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研究者・留学生向け英文メールニュース 「Tokyo Tech Bulletin No. 54」を配信

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Tokyo Tech Bulletin(トーキョー テック ブリテン)」は、東京工業大学の研究成果やニュース記事、学生の活動などを紹介し国内外へ広く配信する英文メールニュースです。

この度、Tokyo Tech Bulletin No. 54が発行されました。

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SPECIAL TOPICS

Microsatellites bring big opportunities in the space industry - Love of space drives invention for students and researchers

Microsatellites bring big opportunities in the space industry - Love of space drives invention for students and researchers

On January 18, 2019, a 100-ton rocket lifted off from Uchinoura in Kagoshima Prefecture. Piercing the crisp blue sky of winter, the 26-meter long Epsilon-4 rocketed heavenward with a payload of satellites developed by private businesses and universities under the auspices of the Japan Aerospace Exploration Agency (JAXA).

TokyoTech Alumni Stories - Natt Leelawat applies his expertise to disaster and risk management in Thailand

TokyoTech Alumni Stories - Natt Leelawat applies his expertise to disaster and risk management in Thailand

In this Alumni Story, Natt Leelawat, D.Eng '16, M.Eng '13 discusses his path from Tokyo Tech graduate student to lecturer and researcher at the forefront of disaster management in Thailand.

Tokyo Tech hosts 2018 Robocon International Design Contest

Tokyo Tech hosts 2018 Robocon International Design Contest

Fifty-four students from universities in China, India, Japan, Mexico, Singapore, South Korea, Thailand, and the United States gathered for the 2018 Robocon International Design Contest (IDC), held at Tokyo Tech from August 6 to 18.

Research

Organic electronics: Scientists develop a high-performance unipolar n-type thin-film transistor

Organic electronics: Scientists develop a high-performance unipolar n-type thin-film transistor

Researchers at Tokyo Tech report a unipolar n-type transistor with a world-leading electron mobility performance of up to 7.16 cm2 V–1 s–1. This achievement heralds an exciting future for organic electronics, including the development of innovative flexible displays and wearable technologies.

Putting that free energy around you to good use with minuscule energy harvesters

Putting that free energy around you to good use with minuscule energy harvesters

Scientists at Tokyo Tech developed a micro-electromechanical energy harvester that allows for more flexibility in design, which is crucial for future IoT applications.

More is better when coordinating with others, according to new study

More is better when coordinating with others, according to new study

Researchers at Tokyo Tech, Imperial College London and the University of Tokyo have demonstrated that physical coordination is more beneficial in larger groups.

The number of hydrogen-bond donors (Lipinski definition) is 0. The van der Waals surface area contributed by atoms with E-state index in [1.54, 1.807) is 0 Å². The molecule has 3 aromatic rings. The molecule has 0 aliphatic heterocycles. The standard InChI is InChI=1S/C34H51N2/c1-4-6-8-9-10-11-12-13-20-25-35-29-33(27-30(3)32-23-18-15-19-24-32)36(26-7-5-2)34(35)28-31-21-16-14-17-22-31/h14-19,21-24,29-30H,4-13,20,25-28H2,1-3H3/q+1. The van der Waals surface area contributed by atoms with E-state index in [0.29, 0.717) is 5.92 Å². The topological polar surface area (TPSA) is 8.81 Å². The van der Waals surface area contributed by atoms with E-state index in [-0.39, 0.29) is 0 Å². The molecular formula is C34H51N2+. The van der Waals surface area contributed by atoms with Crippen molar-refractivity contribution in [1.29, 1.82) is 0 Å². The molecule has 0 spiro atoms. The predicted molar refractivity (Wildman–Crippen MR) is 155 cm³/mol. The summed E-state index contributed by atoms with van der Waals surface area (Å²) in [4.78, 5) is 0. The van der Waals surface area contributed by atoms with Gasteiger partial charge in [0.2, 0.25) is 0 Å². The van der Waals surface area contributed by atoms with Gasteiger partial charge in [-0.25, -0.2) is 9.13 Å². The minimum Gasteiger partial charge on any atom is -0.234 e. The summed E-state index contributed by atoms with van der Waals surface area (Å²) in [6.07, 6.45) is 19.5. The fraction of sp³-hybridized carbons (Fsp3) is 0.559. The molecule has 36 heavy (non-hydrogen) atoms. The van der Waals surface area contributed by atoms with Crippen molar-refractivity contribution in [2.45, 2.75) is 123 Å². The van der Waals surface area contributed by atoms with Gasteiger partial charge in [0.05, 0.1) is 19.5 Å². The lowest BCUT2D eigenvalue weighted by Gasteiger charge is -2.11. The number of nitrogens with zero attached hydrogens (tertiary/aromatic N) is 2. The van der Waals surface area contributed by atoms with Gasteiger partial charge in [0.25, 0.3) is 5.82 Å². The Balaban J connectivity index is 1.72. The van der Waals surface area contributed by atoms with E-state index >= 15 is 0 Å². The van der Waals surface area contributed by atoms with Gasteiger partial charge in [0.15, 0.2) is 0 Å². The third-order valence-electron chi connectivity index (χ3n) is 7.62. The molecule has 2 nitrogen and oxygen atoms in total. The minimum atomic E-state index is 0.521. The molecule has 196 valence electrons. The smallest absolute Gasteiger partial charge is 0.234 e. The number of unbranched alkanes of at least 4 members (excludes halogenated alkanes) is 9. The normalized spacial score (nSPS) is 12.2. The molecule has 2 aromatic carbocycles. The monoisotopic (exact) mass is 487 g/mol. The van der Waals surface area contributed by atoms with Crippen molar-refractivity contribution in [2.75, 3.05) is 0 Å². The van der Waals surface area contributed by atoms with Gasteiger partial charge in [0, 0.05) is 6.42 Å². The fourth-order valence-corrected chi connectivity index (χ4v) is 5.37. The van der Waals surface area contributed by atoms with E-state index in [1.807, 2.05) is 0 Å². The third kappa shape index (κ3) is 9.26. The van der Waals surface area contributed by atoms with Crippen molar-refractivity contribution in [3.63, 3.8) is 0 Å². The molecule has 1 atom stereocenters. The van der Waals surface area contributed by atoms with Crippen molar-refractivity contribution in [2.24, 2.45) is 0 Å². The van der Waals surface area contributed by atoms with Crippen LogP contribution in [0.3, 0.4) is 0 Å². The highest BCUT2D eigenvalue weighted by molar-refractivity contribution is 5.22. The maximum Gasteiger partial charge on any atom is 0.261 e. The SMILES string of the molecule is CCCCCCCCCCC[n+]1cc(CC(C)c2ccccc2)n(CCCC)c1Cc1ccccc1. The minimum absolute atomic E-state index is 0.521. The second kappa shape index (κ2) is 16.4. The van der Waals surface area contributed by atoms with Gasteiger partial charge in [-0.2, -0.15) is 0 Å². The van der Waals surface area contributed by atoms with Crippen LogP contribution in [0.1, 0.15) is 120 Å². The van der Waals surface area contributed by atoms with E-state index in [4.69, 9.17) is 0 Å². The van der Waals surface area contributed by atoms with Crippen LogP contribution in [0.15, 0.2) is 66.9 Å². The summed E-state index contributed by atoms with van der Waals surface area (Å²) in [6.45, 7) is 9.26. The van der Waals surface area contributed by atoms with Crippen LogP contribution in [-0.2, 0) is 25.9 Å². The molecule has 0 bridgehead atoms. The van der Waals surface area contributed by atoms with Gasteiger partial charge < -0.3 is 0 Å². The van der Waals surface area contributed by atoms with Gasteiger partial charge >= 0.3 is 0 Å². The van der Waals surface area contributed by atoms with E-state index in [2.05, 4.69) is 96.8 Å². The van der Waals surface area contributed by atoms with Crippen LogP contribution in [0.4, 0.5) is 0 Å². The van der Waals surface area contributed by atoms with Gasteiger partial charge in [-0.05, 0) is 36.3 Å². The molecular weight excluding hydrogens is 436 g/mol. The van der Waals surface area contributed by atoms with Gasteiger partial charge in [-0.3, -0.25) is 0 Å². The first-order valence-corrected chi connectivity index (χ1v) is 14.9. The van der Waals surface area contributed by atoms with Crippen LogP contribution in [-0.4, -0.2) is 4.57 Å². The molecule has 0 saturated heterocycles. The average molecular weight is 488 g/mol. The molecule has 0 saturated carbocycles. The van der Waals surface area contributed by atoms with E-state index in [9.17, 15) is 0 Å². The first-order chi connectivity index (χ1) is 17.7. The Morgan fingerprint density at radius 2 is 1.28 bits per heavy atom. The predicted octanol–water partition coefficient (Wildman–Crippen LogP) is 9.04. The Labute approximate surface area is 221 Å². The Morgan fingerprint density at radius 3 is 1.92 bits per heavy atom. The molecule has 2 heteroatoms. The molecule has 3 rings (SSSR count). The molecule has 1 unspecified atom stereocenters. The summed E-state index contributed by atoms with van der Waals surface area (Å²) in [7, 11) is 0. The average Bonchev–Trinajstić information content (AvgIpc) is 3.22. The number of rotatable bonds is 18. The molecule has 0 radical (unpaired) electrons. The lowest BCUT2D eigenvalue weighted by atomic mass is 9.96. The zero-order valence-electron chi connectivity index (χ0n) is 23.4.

Planning ahead: A new robust approach for minimizing costs in power-distribution networks

Planning ahead: A new robust approach for minimizing costs in power-distribution networks

Scientists at Tokyo Tech have developed a new method for scheduling the turning on and off of power generators that minimizes costs and ensures reliability while addressing the issues prevalent in multiple previous methods.

Tinier and less power-hungry quantum atomic clock push toward intelligent IoT

Tinier and less power-hungry quantum atomic clock push toward intelligent IoT

Scientists at Tokyo Tech, Ricoh co. and The National Institute of Advanced Industrial Science and Technology have developed an ultra-low-power atomic clock (ULPAC) for small satellites to enable future communication systems beyond 5G. The proposed device outperforms the current industry standards in various benchmarks, such as size, stability, and power consumption.

ELSI of Tokyo Tech Research suggests Life Thrived on Earth 3.5 Billion Years Ago

ELSI of Tokyo Tech Research suggests Life Thrived on Earth 3.5 Billion Years Agoouter

3.5 billion years ago Earth hosted life, but was it barely surviving, or thriving? A new study carried out by a multi institutional team with leadership including the Earth-Life Science Institute (ELSI) of Tokyo Institute of Technology (Tokyo Tech) provides new answers to this question.

The Next Frontier for Planetary and Human Exploration

The Next Frontier for Planetary and Human Explorationouter

In January 2019, fifty scientists from thirty institutes across the world, led by Dr. Vlada Stamenković from JPS/NASA, including Dr. Atsuko Kobayashi and Prof. Joe Kirschvink from ELSI, published an invited commentary on the next frontier for planetary and human exploration in Nature Astronomy.

In the spotlight

Tokyo Tech Bulletinは英語で配信を行っていますが、コンテンツは一部を除いてすべて日英両方で掲載しています。

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広報・社会連携本部 広報・地域連携部門

E-mail : publication@jim.titech.ac.jp

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